10. Did repeat dosing, if conducted, create similar clinical improvement? 1 0 0 1
Total 9



In this case, classical homeopathy has demonstrated encouraging outcomes in addressing Bell’s palsy. In addition to managing the symptoms of the condition, it also improved the overall quality of life of the patient. However, further research is needed to fully understand the mechanisms of the treatment and to determine its effectiveness in larger populations. It is important to continue exploring alternative therapies like classical homeopathy as they may provide valuable options for those suffering from Bell’s palsy and other neurological conditions.


  1. Singh A, Deshmukh P. Bell’s Palsy: A Review. Cureus. 2022;14(10):e30186. doi:10.7759/cureus.30186
  2. Vakharia K, Vakharia K. Bell’s Palsy. Facial Plast Surg Clin North Am. 2016;24(1):1-10. doi:10.1016/J.FSC.2015.08.001
  3. Heckmann JG, Urban PP, Pitz S, Guntinas-Lichius O, Gágyor I. The Diagnosis and Treatment of Idiopathic Facial Paresis (Bell’s Palsy). Dtsch Arztebl Int. 2019;116(41):692-702. doi:10.3238/ARZTEBL.2019.0692
  4. Shokri T, Saadi R, Schaefer EW, Lighthall JG. Trends in the Treatment of Bell’s Palsy. Facial Plast Surg. 2020;36(5):628-634. doi:10.1055/S-0040-1713808
  5. Research Article O, Singh P, Salahuddin M, Badgujar R, Rathore K, Rajput G. A CASE REPORT ON BELL’S PALSY TREATED SUCCESSFULLY WITH CAUSTICUM IN 3 MONTHS. Int J AYUSH. 2021;10(01):83-91. doi:10.18773/AUSTPRESCR.2017.030
  6. Kamat DP. A Case of Bell’s Palsy – Pranali Kamat. Febraury 2014. Published 2014. Accessed March 15, 2023.
  7. 2023 ICD-10-CM Diagnosis Code G51.0: Bell’s palsy. Accessed January 16, 2023.
  8. Dong SH, Jung AR, Jung J, et al. Recurrent Bell’s palsy. Clin Otolaryngol. 2019;44(3):305-312. doi:10.1111/coa.13293
  9. Kent JT. Kent’S Lectures on Homoeopathic Philosophy. B.Jain publishers; 2002.
  10. Vithoulkas G and Tiller.w. The Science of Homeopathy. 7th Edition.; 2014.
  11. Vithoulkas G. Levels of Health.; 2017.
  12. Mahesh S, Mallappa M, Vacaras V, et al. A Novel Outlook on the Correlation Between Acute and Chronic Inflammatory States, a Retrospective Observational Study. Authorea Prepr. Published online October 14, 2020. doi:10.22541/AU.160269741.18547290/V1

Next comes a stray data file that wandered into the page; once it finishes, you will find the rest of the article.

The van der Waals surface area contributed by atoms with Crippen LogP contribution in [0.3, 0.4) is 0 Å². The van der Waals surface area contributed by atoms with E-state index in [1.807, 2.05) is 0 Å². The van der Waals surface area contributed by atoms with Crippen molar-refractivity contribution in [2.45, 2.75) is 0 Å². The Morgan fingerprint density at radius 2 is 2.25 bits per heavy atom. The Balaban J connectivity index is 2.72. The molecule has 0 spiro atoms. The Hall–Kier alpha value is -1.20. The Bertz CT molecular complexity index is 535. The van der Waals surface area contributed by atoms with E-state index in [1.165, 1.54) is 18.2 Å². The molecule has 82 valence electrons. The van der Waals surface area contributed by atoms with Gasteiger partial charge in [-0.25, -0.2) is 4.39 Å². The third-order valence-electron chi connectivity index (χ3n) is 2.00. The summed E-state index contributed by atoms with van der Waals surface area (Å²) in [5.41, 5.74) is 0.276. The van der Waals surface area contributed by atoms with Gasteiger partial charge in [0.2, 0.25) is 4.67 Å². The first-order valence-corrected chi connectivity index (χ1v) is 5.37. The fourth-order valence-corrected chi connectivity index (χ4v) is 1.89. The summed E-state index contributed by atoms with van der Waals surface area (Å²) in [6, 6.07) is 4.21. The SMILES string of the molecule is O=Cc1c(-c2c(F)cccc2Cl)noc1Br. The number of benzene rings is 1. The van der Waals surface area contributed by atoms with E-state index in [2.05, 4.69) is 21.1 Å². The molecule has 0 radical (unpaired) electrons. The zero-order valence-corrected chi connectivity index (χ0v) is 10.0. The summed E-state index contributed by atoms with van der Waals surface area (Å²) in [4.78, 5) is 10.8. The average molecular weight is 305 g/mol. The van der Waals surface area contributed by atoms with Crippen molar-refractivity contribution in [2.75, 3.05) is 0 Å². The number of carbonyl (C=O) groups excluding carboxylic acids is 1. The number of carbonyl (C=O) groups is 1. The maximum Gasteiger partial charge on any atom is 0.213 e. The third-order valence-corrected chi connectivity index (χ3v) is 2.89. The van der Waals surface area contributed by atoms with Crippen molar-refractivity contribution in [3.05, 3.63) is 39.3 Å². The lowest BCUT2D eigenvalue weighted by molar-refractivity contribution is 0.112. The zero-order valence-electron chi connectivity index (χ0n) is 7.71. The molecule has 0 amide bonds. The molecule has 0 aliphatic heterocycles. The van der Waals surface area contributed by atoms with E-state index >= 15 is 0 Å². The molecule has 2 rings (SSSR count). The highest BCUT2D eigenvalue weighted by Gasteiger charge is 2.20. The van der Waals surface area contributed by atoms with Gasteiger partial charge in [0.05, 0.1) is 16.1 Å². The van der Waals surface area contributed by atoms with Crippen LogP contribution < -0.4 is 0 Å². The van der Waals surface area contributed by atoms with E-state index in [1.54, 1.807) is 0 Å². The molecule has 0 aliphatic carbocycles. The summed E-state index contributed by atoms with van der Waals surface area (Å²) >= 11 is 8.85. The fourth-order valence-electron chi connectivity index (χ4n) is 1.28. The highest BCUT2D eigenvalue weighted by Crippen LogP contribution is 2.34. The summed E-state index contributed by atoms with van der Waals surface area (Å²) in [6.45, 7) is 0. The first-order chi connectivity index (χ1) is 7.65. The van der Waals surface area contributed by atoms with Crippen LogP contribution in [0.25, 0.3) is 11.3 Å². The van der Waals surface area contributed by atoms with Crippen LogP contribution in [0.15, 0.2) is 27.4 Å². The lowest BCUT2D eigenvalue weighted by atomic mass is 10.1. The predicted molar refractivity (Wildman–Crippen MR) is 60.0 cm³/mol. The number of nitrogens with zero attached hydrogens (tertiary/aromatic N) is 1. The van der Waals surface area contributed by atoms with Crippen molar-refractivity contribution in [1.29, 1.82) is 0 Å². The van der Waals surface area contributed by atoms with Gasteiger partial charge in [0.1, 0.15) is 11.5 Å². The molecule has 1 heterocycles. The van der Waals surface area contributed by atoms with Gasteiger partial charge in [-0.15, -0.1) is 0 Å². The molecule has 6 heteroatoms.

13. Mahesh S, Mallappa M, Habchi O, et al. Appearance of Acute Inflammatory State Indicates Improvement in Atopic Dermatitis Cases Under Classical Homeopathic Treatment: A Case Series. Clin Med Insights Case Reports. 2021;14. doi:10.1177/1179547621994103
  14. Lamba CD, Gupta VK, Van Haselen R, et al. Evaluation of the Modified Naranjo Criteria for Assessing Causal Attribution of Clinical Outcome to Homeopathic Intervention as Presented in Case Reports. Homeopathy. 2020;109(4):191-197. doi:10.1055/s-0040-1701251
  15. Văcăraș V, Nistor C, Rahovan I, Văcăraş C, Vithoulkas G. Myasthenia gravis therapy with individualized homeopathy: A case report. Clin Case Reports. 2020;8(12):2464-2468. doi:10.1002/CCR3.3190
  16. Rudakova E, Mahesh S, Vithoulkas G. Syringomyelia Managed with Classical Homeopathy: A Case Report. Ann Neurosci. 2021;28(3-4):170-178. doi:10.1177/09727531211046370/ASSET/IMAGES/LARGE/10.1177_09727531211046370-FIG4.JPEG

About the author

Aaditi Lakshmana

Dr. Aaditi Lakshmana is a dedicated classical homeopathic doctor who strives to make homeopathic treatment accessible to people from all walks of life. She has been practicing classical homeopathy since 2021, bringing her expertise and commitment to every patient she treats. Her academic qualifications include an undergraduate degree from the esteemed Government Homoeopathic Medical College in Bangalore. Her quest for knowledge led her to pursue a Diploma in classical homoeopathy from the prestigious International Academy of Classical Homeopathy (IACH), Greece. She has extensively trained under direct students of Prof. George Vithoulkas- Dr Mahesh Mallappa and Dr Seema Mahesh at the Centre for Classical Homeopathy. This has sharpened her clinical acumen and has given her a deeper understanding of the intricacies of homeopathy and its applications. Dr. Aaditi currently practices at the Centre for Classical Homeopathy in Bangalore, where she provides personalized and individualized treatment plans tailored to meet the unique needs of the patients.


Leave a Comment